A Call for Urgent Action

from Wildlife Promise

0 10/13/2007 // By Larry Schweiger

I was recently awakened by loud pounding on my apartment door in the dead of night. Before I could answer, the pounding returned. This time, it was even louder. I raced to find a fireman standing in a smoke-filled hallway announcing that the building was on fire. He sternly warned that I needed to leave immediately.

I did not ask the fireman if he was a Republican or Democrat. Nor did I question his professional judgment. I did not seek a contrarian’s opinion about the potential of the neighbor’s kitchen fire to spread. I didn’t take a wait-and-see attitude about the fire. I simply followed his advice and got out.

I share this experience because I see a parallel between structural fires and global warming. If we truly believe global warming is happening and that it is an urgent threat to our communities, to our children and to the future of wildlife, we will act now!

I find it utterly dumbfounding that in poll after poll, Americans say they see that our world is warming with more rogue storms and floods, more massive forest fires, vast sheets of melting ice and severe and sustained droughts all over the world. However in the face of this threat, many people are doing absolutely nothing to respond. They acknowledge that we may be facing a climate crisis and then they go right back to sleep.

Maybe it’s a matter of trust. We trust the local firemen. Why don’t we trust the thousands of top-notch scientists who have published more than 10,000 climate-related studies warning us about a pending crisis? Why don’t we listen to them in the same way we listen to firemen? Instead, Americans sit and listen while uninformed skeptics in the media challenge the integrity of the many published scientists of the National Academy of Sciences and the Intergovernmental Panel on Climate Change, even though many of these experts have been studying this matter in great detail for more than 25 years.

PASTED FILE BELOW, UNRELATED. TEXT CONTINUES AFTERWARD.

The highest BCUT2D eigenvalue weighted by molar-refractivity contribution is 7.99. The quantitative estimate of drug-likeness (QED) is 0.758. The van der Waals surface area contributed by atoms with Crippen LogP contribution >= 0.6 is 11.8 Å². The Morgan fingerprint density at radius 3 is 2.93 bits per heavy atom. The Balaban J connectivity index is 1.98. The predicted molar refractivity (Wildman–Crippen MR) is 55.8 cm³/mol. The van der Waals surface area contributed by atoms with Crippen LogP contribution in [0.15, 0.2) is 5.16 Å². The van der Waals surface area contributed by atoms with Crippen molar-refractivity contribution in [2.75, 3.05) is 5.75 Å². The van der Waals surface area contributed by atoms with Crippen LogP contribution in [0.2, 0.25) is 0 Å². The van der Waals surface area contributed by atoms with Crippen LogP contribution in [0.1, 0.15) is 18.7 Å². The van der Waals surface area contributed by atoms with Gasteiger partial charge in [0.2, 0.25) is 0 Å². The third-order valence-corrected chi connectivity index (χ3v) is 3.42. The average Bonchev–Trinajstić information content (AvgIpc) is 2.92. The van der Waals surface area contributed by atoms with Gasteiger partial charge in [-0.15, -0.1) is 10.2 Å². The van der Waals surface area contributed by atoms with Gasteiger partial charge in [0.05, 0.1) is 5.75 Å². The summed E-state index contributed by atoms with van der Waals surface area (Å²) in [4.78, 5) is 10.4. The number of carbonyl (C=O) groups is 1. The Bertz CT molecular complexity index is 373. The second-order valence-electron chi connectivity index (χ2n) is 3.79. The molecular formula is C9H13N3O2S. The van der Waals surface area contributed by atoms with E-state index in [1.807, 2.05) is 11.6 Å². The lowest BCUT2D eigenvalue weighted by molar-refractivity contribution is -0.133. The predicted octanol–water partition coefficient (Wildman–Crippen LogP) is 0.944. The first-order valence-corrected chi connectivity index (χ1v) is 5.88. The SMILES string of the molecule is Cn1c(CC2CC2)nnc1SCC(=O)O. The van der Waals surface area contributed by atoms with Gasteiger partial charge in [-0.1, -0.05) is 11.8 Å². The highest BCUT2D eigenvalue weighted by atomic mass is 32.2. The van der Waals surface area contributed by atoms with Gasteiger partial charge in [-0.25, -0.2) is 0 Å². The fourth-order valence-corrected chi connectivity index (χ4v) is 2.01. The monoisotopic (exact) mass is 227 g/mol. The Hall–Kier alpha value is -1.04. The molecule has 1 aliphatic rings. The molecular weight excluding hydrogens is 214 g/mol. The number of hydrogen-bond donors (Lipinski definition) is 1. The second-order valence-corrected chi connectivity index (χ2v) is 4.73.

The scientific debate about global warming’s causation is over. Yet we hear science and anti-science given equal footing by leading voices in the media. People walk away confused, doubtful and hesitant to act. Even fewer elected leaders are taking action. As I write this, the eastern half of the United States is experiencing an unusual October heat wave. As autumn temperatures reach the 90s in Washington, D.C., why is it so difficult for our elected officials to see the problem?

Perhaps we need to do more to communicate to the public what the personal steps look like so that we can all take measures to lower our personal carbon emissions. Perhaps we need to give people a pathway for greater social action to change the direction of Capitol Hill. After all, the pathway to solutions includes a combination of public policies and personal choices.

Maybe it’s a matter of people not comprehending that the many recent signs we have been seeing are just the beginning of our troubles. The extent of sea ice in September in the Arctic was the lowest since we began measuring it. Scientists are now revising their forecasts for an ice-free Arctic down from 2070 to possibly as soon as the summer of 2020. That is a short 13 years away. Let me assure you that if we lose the summer Arctic ice, weather patterns will shift in ways we can scarcely imagine.

It has been said that a photo is worth a thousand words. If that’s true, perhaps a time-lapse video of this summer’s dramatic Arctic melt and rapid breakup is worth a thousand photographs. Don’t take my word for it. Check out the rapid melt of the Arctic ice for yourself at http://arctic.atmos.uiuc.edu/cryosphere/arctic.seaice.2007.update.mov.

After the fireman warned me that there was eminent danger, I did not say, "Gee, thanks for alerting me. I truly believe you," and then go back to bed. Instead, I took immediate steps to safeguard my life. Fortunately, through quick action the fire was contained to one unit and did not spread to the entire building.

We each need to take quick action to stop global warming before it spreads any further.